UK government scientific advisers have been asked to look at the model going forward as England gets set to live with social distancing measures in the long-term.

coronavirus-mon-may-11-2020 Boris Johnson speaking in the House of Commons this afternoon. Source: House of Commons/PA Wire/PA Images

The plan

The plan sets out what the government sees as being possible now and what may be possible in the future.

It says:

– International travellers will be asked to quarantine for 14 days when they enter the country, either in accommodation of their choice or provided by the UK government if there are no other options.

–Its ambition is that all primary school children will be able to go to school for a month before the summer holidays.

– Non-essential retail could be able to open no earlier than 1 June if it can be proven they can keep people safe.

– Those who are shielding should continue to shield though it may become clear that those less at risk can be given more freedoms.

– The British government is examining “how to enable people to gather in slightly larger groups to better facilitate small weddings”.

– Face coverings should be worn in enclosed spaces such as public transport and some shops. They should not be worn by the under-twos, young children who will find them hard to manage and those with respiratory conditions.

– Those who are not in the shielded group but who are more vulnerable to Covid-19, such as the over-70s, should “continue to take particular care to minimise contact with others outside their households, but do not need to be shielded.”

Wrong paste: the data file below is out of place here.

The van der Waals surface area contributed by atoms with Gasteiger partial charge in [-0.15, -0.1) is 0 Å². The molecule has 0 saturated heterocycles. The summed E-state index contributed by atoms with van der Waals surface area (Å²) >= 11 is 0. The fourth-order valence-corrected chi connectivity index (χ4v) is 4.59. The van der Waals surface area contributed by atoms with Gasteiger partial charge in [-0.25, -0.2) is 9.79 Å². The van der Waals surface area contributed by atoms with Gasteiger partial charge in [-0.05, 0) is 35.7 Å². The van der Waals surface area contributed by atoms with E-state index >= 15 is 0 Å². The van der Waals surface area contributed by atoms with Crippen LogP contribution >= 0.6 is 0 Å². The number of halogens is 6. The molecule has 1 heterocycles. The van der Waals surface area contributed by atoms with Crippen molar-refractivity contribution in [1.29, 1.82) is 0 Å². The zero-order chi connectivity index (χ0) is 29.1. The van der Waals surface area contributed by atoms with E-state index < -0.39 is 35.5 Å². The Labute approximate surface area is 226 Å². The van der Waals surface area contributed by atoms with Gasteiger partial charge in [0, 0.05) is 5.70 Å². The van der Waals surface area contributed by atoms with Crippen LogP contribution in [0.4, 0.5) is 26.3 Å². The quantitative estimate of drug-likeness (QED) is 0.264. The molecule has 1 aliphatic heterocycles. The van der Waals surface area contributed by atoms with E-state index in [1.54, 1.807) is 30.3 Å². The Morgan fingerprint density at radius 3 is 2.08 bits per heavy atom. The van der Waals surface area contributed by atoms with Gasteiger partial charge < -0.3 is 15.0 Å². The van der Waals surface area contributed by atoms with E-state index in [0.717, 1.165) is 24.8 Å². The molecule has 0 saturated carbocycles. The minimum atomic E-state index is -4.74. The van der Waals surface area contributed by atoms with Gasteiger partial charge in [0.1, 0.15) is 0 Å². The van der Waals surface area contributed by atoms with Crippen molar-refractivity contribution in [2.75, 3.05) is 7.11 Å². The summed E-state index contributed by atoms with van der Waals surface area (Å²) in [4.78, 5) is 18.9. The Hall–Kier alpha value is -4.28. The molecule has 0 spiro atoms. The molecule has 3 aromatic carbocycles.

– Cultural and sporting events will be able to take place behind closed doors for broadcast from next month, avoiding the risk of large-scale social contact.

– No earlier than 4 July, the ambition is to “open at least some of the remaining businesses and premises that have been required to close, including personal care (such as hairdressers and beauty salons), hospitality (such as food service providers, pubs and accommodation), public places (such as places of worship) and leisure facilities (like cinemas). They will need to meet “Covid secure” guidelines and some may not meet the requirement.

The document also sets out how restrictions may be lifted and implemented on a regional basis, depending on local levels of infection.

The document says: “The government may adjust restrictions in some regions before others: a greater risk in Cornwall should not lead to disproportionate restrictions in Newcastle if the risk is lower.”

Questioning the plan in the House of Commons this afternoon, Labour leader Keir Starmer questioned when guidelines would appear for people returning to work on public transport. 

“Are they coming tomorrow ready for Wednesday or later in the week because otherwise people will be using public transport, operators required to operate to guidelines that don’t yet exist,” Starmer said.

Starmer told the House of Commons the country needs “clarity” from the government.

“What the country needs at this time is clarity and reassurance and at the moment both are in pretty short supply and at the heart of the problem it seems is that the prime minister made a statement last night before the plan was written, or at least finalised,” he said.

With reporting from Dominic McGrath